Blogging on Tumblr using their web interface couldn’t possibly be easier. That said, since its inception, Tumblr has continued to add new features enhancing the user experience, the latest of which is the ‘Ask’ feature, opening up more means of interaction by allowing readers to submit questions, which you can choose to answer in the form of blog posts.
And of course, since its inception, third party apps have cropped up, complementing their straightforward approach to blogging. Here are 4 must-have free cross platform desktop and browser apps to blog on Tumblr.
When you open up the Adobe Air app, Tumbleweed, the first thing you see are your latest posts. Tumbleweed allows you to post to all 7 categories available on Tumblr, text posts, photos, quotes, links, chat, audio and video posts. When it comes to videos, you can’t upload files directly from your computer to Tumblr, but rather have the ability to embed a video that is already available online.
Tumbleweed supports multiple tumblelogs, and you can add tags and custom urls to your posts when you blog on Tumblr.
Drawbacks: Posts are not automatically sent to your Twitter feed.
AlertThingy is another Adobe Air client you can use to update your Tumblelog. You can add entries to any of the 7 categories, drag and drop photos, and audio and video files. To post a video, copy and paste the embed code into the body of a new text entry, and it will convert it into a video.
Drawbacks: AlertThingy does not support multiple Tumblelogs, posts are not sent to your Twitter feed, embedded videos are classified as text posts, and some of you might not like the fact that each post is appended with the text ‘via AlertThingy.’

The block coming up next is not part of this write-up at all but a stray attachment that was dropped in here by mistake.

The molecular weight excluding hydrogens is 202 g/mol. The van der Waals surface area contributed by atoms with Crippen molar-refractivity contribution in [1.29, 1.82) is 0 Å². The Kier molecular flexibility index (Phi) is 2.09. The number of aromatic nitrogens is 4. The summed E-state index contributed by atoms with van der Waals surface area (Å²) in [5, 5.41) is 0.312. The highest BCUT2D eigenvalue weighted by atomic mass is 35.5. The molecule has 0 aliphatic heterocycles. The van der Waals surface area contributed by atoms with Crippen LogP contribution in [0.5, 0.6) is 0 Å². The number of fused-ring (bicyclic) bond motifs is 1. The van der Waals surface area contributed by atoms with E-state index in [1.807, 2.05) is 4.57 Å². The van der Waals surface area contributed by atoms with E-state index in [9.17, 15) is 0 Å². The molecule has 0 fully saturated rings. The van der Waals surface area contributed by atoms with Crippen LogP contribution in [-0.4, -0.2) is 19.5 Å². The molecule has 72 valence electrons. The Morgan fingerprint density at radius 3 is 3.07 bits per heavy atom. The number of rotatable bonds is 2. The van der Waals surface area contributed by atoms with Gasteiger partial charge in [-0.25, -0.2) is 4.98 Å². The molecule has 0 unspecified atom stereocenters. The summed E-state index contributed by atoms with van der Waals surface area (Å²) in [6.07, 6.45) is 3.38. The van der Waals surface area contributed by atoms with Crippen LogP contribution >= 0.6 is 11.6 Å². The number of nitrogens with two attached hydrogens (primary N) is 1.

If you’re a Google Chrome fan, you’ll be happy to know the Chrome Dashboard extension allows you to share content easily from within Chrome, and to also check out the latest posts from tumblelogs you follow.
If you’re watching a video online and want to share it the next time you blog on Tumblr, simply click on the ‘Share on Tumblr’ link, and it will automatically embed the video for you and fill out the caption with the video title, and with YouTube videos, it also adds a link to the YouTube member’s profile page. Links and article titles are also automatically filled in for you. If there are several photos on a page, the extension will provide you with a list of thumbnails and choosing one fills in the link to the image from the website.
The Chrome extension gives you access to advanced Tumblr features including publishing options, tags and custom urls, and supports multiple tumblelogs.
Drawbacks: The window can be a little bit slow to load, and copy and paste doesn’t work.
The Tumblr Firefox addon Tumblr Post gives you quick access to blog on Tumblr by letting you write a text entry, upload photos or audio files from your computer, as well as posting the link to the current page you are on, by right-clicking the Tumblr icon in the Firefox status bar on the bottom of the page.
If you come across a picture you’d like to share on your Tumblelog, right click the image and choose ‘Post photo to my tumblelog.’ To post a video, copy and paste the embed code into the body of a new text entry, and it will convert it into a video.
You can also add tags to your entries, add captions and set click-through links for images. Tumblr Post supports multiple tumblelogs.
Drawbacks: Uploading MP3 files from your computer doesn’t seem to work at all, and all videos posted using Tumblr Post will be classified as text posts.
There are a few other services which enable cross-posting to several blogging sites, many of which include support for Tumblr, such as Posty, HelloTxt, Postling, Shareaholic, and Ping.fm, which also allows you to add a bot to your Google Talk contacts list, which will allow you to update your Tumblelog using IM.
What apps do you prefer to use to post to your Tumblelog? Let us know in the comments.
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